Exclusive:Violence schools Scotland: SNP ministers warned school behaviour crisis will get worse if S4 exams are axed

Expert believes exams generate ‘a degree of motivation which teachers are reluctant to lose’

Scrapping pupil exams would lead to a fresh rise in disruptive and violent behaviour in Scottish schools, ministers have been warned.

Carole Ford, a former president of School Leaders Scotland who was head teacher of Kilmarnock Academy, feared both standards and behaviour would “deteriorate” further if the Government backs calls to axe exams for S4 pupils.

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Concerns over the behaviour of pupils in schools, and the pressure it places on staff, have been growing in the wake of a series of high-profile incidents. Education secretary Jenny Gilruth is arranging a series of summits to find ways to address the issue, with the first meetings due to get under way next month.

Students sitting an exam. Ben Birchall/PA WireStudents sitting an exam. Ben Birchall/PA Wire
Students sitting an exam. Ben Birchall/PA Wire

The SNP minister is also considering a landmark report that recommends the end of exams for S4 pupils, as part of a wide range of proposed reforms, including the creation of a Scottish Diploma of Achievement.

Glasgow University professor Louise Hayward, who led the review, said the evidence gathered during the process showed that having exams for three years in a row puts “immense pressure on learners and teachers”.

However, Ms Ford has been critical of calls to reduce the number of exams, arguing in a paper for the Commission on School Reform, established by the Reform Scotland think-tank, that external assessment is “virtually universal in both international terms and in subject terms”, for the fundamental reason that it is “fairer, more reliable and more valid”.

She said that exams removed the “bias” of teachers, who know the pupils they are assessing, which is mostly a positive bias, but can be negative.

Ms Ford, who is a member of the commission, has now said she believes Ms Gilruth, a former teacher, made a decision to delay her response to the Hayward review in part due to concerns about the impact of scrapping exams on behaviour in the classrooms.

"If we reduce the number of exams, then standards will almost certainly fall,” she said. “Not only will the standards fall, but the behaviour in schools will deteriorate.

"And that is one of the reasons I think Jenny Gilruth is pausing. She will be getting feedback from other teachers, that if you take external assessment out of secondary school level subjects, you will get an uptick in poor behaviour.

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"Human nature is human nature. Do you learn to reverse around the corner if it's not in the driving test? No.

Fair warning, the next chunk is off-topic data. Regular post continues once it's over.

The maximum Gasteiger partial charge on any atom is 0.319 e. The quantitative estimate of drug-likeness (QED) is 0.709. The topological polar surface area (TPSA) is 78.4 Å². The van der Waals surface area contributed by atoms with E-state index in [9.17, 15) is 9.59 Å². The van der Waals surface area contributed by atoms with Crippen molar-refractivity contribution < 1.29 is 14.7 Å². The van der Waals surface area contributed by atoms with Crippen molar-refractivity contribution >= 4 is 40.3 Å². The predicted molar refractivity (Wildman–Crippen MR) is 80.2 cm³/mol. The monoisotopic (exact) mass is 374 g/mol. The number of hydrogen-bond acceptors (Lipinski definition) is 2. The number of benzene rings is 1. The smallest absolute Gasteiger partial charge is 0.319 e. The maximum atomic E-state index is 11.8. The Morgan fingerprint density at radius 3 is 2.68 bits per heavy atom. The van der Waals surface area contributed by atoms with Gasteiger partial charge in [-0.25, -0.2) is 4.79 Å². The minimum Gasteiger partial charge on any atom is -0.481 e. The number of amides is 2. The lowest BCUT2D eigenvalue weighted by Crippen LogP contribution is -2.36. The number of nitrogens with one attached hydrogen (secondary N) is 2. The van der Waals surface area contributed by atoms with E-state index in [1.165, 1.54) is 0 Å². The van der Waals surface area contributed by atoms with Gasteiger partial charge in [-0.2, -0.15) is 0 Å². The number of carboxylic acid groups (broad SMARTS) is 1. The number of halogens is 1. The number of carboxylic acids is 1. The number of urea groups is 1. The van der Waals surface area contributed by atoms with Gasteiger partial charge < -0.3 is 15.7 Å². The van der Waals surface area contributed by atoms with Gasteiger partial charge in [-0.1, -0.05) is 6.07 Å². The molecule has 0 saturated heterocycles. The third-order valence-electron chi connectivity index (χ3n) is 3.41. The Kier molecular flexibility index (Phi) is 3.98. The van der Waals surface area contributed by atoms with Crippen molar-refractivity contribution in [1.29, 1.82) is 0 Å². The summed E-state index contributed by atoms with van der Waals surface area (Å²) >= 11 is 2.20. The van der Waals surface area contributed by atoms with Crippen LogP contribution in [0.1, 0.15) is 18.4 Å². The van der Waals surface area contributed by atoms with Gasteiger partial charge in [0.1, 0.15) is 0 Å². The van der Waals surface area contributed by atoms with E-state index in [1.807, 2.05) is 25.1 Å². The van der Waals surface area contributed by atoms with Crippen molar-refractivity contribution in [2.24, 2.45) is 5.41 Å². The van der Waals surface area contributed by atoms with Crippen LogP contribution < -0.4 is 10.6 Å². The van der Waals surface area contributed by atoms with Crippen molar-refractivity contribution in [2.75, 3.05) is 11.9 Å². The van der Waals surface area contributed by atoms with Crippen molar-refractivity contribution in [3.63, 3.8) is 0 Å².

"So if there is no exam, if there is no external assessment associated with the subject, are pupils so concerned to learn it? Well many pupils will not be that bothered.

"That's human nature. Teachers know that. They know that the National 4 classes have been much more difficult to teach, because there is no external element of assessment. External assessment generates a degree of motivation, which teachers are reluctant to lose.”

Ms Ford added: “Many of the serious concerns about examinations, the time spent on repetitive revision and the time out of class on study leave, could be radically improved with a combination of scheduling changes and much less formulaic exams.”

In response, Prof Hayward highlighted that an OECD report, led by Prof Gordon Stobart, stated pupils in the senior phase in Scotland are amongst the most examined in the world.

She said: “Some countries have no examinations, others have one cycle or even two, but Scotland has three consecutive years of examinations.

"The evidence that the Independent Review received from learners, parents, teachers, colleges, universities and employers argued strongly for a broader range of assessment approaches that would include examinations – but not for three successive years putting immense pressure on learners and teachers.

"External assessment is not synonymous with examinations. Examinations are one way of gathering evidence about achievement, but they are not the only way. Colleges, universities and employers all currently use a far broader range of approaches to assessment.

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"The report with the Cabinet secretary proposes that, using a wider range of assessment approaches, students will accumulate credit for work undertaken.

"This credit will count towards their qualification and in S5 and S6 in National Qualifications will include examinations where they currently exist.”

Prof Hayward added: “It is achieving the qualification, not the mode of assessment, that motivates pupils.”

A Scottish Government spokesperson: “The recommendations of the Independent Review of Qualifications and Assessment will be considered carefully and as part of the broader suite of reform to education and skills.

“We will take forward detailed examination of the proposals, allowing key stakeholders, especially the teaching profession, the opportunity to feed in their views on what is proposed. Decisions on the future of qualifications and assessment will not be taken lightly and the Scottish Government will respond in due course.”



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